The UDP is a very specific 141 page document which along with strategy documents such as the SDP for Hattersley set out a vision for Tameside. Sites earmarked for development for housing, new railway stations, freight lines were in, conservation areas were referenced and mills to be preserved. In 2004 65% of the borough was designated as open space “Critically, the network of green open spaces which help to break up the urban areas and meet local recreational needs must continue to be protected, and the policies concerned with this are strengthened. “Town cramming must be avoided.” The UDP also highlighted the SSSI and SBI protected areas we need to protect in our waterways and countryside and the ancient woodlands and mosslands such as Ashton Moss as 99% of mosslands in the North West have been eroded according to the Wildlife Trust. From our perspective, the UDP was and is not a perfect strategy and does include sites that we as a group may object to as sites for potential development bordering on greenbelt areas but it set out a very clear vision. A vision however is not a plan of action nor a plan of financial investment. Some potential sites listed for development in 2004 are now built but Tameside seems has not moved forward in other areas if you visit areas mentioned in the UDP today. The planned train station at Droylsden is mentioned in 2004 and features again in 2016 in the GMSF. The question remains unanswered as to who will pay for these infrastructure developments needed? Again worryingly we are in agreement with the Housing the Powerhouse lobby on this point as they ask in their 2016 GMSF response who will pay these levies for new bus links, train stations, new schools as the law of obligation remains vague on this? If you wish to attract an affluent skilled workforce to live in Tameside they need good transport links, schools for their children and doctors with capacity for new registrations. the new GM Mayor could have the power to implement development levies across Tameside but will new legislation be brought in to do this?

The link between building aspirational homes and an increase in council tax revenue to counteract government cuts and our ageing local population is referenced in articles around this issue. Under the UDP “Housing Land Provision Land will be made available to enable an average of 370 new dwellings per year, net of clearance, to be provided in the Borough from April 2002 to March 2011 inclusive, or to the date when a reviewed plan is adopted if earlier. Land will be made available, in addition, to allow for the replacement of dwellings lost through clearance. This is predicted to average 170 dwellings per year from April 2002, subject to monitoring the actual number of dwellings cleared and the possible need to reduce the rate of replacement in light of the tenure and occupancy of the stock which is lost. The Council will give priority to the construction of new dwellings on previously developed sites and the reuse of empty and underused buildings for residential purposes, and will aim to provide at least 80% of new dwellings on such sites between April 2002 and the end of the plan period. Development of phase 2 greenfield sites will not be permitted unless an adequate five year supply is no longer available through outstanding commitments and remaining allocated sites, inclusive of an appropriate allowance for brownfield windfalls. Housing capacity studies will be undertaken to assess the potential for further housing development on brownfield sites within the urban area of the Borough and to inform the need for plan review. The Council will monitor and manage the release of land to achieve the annual average rate of housing provision set out in RPG13 and in doing so will minimize the amount of land needed for new housing”.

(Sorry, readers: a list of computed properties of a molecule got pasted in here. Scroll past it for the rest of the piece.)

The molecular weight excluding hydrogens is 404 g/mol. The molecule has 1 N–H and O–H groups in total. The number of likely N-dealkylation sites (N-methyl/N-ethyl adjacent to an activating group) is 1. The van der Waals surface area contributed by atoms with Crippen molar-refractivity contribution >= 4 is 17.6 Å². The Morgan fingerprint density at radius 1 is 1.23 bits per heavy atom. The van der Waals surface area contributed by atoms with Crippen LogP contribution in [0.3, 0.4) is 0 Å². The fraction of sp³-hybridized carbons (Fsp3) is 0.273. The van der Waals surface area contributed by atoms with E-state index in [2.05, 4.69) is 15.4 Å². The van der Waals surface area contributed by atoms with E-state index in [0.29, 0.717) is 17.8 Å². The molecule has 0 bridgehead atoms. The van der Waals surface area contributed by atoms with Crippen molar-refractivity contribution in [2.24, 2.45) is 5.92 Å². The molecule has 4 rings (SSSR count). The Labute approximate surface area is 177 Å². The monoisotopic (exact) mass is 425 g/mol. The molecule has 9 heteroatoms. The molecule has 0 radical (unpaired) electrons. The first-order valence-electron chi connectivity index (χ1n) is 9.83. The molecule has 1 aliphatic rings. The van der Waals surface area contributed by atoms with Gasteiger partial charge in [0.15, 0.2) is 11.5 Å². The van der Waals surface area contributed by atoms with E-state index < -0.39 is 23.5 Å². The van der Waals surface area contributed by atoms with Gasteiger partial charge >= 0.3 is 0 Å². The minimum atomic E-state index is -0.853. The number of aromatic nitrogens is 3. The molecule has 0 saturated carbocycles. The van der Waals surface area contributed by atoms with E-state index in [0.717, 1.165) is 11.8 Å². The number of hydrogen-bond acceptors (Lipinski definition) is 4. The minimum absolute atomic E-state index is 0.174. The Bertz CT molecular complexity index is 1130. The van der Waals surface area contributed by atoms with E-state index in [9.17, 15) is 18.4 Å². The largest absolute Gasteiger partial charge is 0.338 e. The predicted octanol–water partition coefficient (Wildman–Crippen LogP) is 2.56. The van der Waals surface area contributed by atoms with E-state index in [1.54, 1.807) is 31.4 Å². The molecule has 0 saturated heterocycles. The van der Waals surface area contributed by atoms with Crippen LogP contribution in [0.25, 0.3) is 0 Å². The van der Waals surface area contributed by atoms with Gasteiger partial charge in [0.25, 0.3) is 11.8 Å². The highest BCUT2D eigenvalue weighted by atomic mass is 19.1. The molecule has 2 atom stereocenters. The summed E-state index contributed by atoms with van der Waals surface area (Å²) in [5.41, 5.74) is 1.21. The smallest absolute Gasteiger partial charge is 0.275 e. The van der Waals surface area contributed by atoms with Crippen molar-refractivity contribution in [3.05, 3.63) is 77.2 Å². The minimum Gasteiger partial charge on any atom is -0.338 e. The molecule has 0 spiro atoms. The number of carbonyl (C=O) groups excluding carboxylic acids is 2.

Under the GMSF Tameside will provide 6% of the 227 000 houses needed over the next 20 years across Greater Manchester. This equates to under 14 000 houses. Outgoing MP for Stalybridge and Hyde Jonathan Reynolds referenced in an article in October last year that there are Brownfield spaces to build 8000 houses already in Tameside. As we all revel in the beauty and open spaces of Tameside should we not all be focused on the regeneration of town centres and the preservation of our mill heritage? English Heritage has referenced 539 mills to be redeveloped in Greater Manchester. As a group we are asking the council legitimate questions as to how much revenue these GMSF developments would raise offset against the major investments needed to attract these aspirational home buyers to Tameside and in such desperate times who much further will the new local plan go to generate revenue in contrast to the much more positive vision of the UDP?

Fighting against destruction